Words: Hastings Ndebvu
The African Group on Earth Observation (AfriGEO) community, a member of the global Group on Earth Observation (GEO) says it expects the AfricaConnect3 project, a Pan-African project aimed at creating an internet network for research and education across Africa, to boost internet connectivity in the community’s sites in Africa.
GEO is a unique global network connecting government institutions, academic and research institutions, data providers, businesses, engineers, scientists and experts to create innovative solutions to global challenges at a time of exponential data growth, human development and climate change that transcend national and disciplinary boundaries.
The AfriGEO initiative, developed within the GEO framework, works on supporting decision making through the provision of coordinated, comprehensive and sustained information by among other areas, linking earth observation resources worldwide across multiple Societal Benefit Areas like biodiversity, disaster resilience and water resources management.
And while the obtaining of such information which comes in heavy data sets requires robust connectivity, AfriGEO sites have been facing a major setback due to challenges brought by unreliable and high cost internet connectivity in their sites.
To address this gap, the AfricaConnect3 project, whose agreement between the European Commission, the funding entity and the three African Regional Research and Education Networks was signed in November 2019 included AfriGEO sites as strategic partners that should benefit from the project.
Under the Initiative, which is being led by the Arab States Research and Education Network (ASREN) AfriGEO sites are being encouraged to connect to National Research and Education Networks of their host countries.
To kick start the initiative, the three Regional RENs, in collaboration with GEANT and the EU held an online collaborative workshop on 19th August 2020 where stakeholders were unanimous in emphasizing the importance of connecting AfriGEO sites to National Research and Education Networks under the AfricaConnect3 Project.
Speaking during the webinar, which was attended by the EU DEVCO representative Stephanie Traulle-Baurens, Phoebe Odour from the AfriGEO Secretariat at the Regional Centre for Mapping of Resources for Development (RCMRD) in Nairobi, Kenya, admitted that AfriGEO centers are being affected by poor connectivity and that the community believes that the AfriConnect3 project will go a long way in solving these problems.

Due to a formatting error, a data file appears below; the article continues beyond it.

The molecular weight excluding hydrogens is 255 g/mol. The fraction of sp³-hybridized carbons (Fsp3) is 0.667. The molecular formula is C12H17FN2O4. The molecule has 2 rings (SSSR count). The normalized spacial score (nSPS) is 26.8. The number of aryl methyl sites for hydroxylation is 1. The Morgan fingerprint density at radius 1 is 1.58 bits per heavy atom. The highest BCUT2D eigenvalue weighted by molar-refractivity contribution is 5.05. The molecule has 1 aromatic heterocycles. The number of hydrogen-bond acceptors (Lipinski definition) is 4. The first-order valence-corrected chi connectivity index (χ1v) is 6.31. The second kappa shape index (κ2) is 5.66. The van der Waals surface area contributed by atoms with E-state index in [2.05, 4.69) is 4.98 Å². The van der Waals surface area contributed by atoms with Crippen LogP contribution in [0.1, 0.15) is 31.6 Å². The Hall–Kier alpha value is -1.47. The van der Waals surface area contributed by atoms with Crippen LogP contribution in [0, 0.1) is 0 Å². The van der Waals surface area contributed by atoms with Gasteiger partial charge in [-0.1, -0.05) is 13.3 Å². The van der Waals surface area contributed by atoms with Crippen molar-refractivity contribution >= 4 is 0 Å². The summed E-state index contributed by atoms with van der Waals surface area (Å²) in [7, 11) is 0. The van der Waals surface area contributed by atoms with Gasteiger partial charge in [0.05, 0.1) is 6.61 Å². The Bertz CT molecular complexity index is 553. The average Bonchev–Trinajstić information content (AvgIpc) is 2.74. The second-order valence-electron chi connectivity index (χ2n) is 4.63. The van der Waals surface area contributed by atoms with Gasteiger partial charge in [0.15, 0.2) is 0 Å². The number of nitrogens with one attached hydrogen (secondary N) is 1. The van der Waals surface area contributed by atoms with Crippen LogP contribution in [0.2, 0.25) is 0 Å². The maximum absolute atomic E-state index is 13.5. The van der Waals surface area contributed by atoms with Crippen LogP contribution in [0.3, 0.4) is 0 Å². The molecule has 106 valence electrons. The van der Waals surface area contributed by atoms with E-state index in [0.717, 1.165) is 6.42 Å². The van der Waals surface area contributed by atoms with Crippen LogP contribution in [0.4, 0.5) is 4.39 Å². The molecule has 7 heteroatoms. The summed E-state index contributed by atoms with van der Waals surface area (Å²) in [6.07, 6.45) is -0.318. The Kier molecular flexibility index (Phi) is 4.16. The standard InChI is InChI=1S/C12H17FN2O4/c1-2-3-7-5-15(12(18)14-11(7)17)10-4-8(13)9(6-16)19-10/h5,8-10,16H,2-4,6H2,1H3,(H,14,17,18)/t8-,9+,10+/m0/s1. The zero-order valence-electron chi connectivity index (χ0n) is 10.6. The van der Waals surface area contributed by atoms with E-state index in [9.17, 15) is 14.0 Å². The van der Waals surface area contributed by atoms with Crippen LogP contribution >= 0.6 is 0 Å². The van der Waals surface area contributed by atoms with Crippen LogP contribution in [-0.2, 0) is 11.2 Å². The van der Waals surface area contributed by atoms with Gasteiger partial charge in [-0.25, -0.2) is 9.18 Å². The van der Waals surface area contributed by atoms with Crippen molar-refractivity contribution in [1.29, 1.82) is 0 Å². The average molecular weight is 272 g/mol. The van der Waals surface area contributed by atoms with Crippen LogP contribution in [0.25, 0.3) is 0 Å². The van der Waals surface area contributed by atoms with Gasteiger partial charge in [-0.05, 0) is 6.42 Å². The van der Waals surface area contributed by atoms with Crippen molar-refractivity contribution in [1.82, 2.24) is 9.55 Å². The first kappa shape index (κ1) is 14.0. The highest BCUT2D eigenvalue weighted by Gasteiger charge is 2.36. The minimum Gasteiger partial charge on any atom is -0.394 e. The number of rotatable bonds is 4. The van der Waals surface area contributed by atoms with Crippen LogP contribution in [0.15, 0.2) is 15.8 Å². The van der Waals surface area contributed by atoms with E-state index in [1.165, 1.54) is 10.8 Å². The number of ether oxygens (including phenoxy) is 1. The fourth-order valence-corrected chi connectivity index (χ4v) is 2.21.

“An assessment done by the International Monetary Fund reveals that many countries in Africa still have connectivity issues especially in the least developed countries. This means that our working groups in those countries are not spared. It is therefore our hope that AfricaConnect3 will address issues of high data cost and lack of infrastructure for internet access,” said Odour.
Speaking on behalf of the three African regional Research and Education Networks, ASREN CEO, Yousef Torman encouraged members of the AfriGEO community to accelerate collaboration with NRENs in their respective countries to benefit from high speed and affordable connectivity as well as other valued added services such as eduroam under the AfricaConnect3 project.
“The AfricaConnect3 has a dedicated package for collaboration with the AfriGEO community and it is the wish of the three regional networks to ensure that this collaboration opportunity is exploited and that all AfriGEO sites in Africa have the required connectivity to enable them play their roles in facilitating socio-economic development on the continent,” said Torman.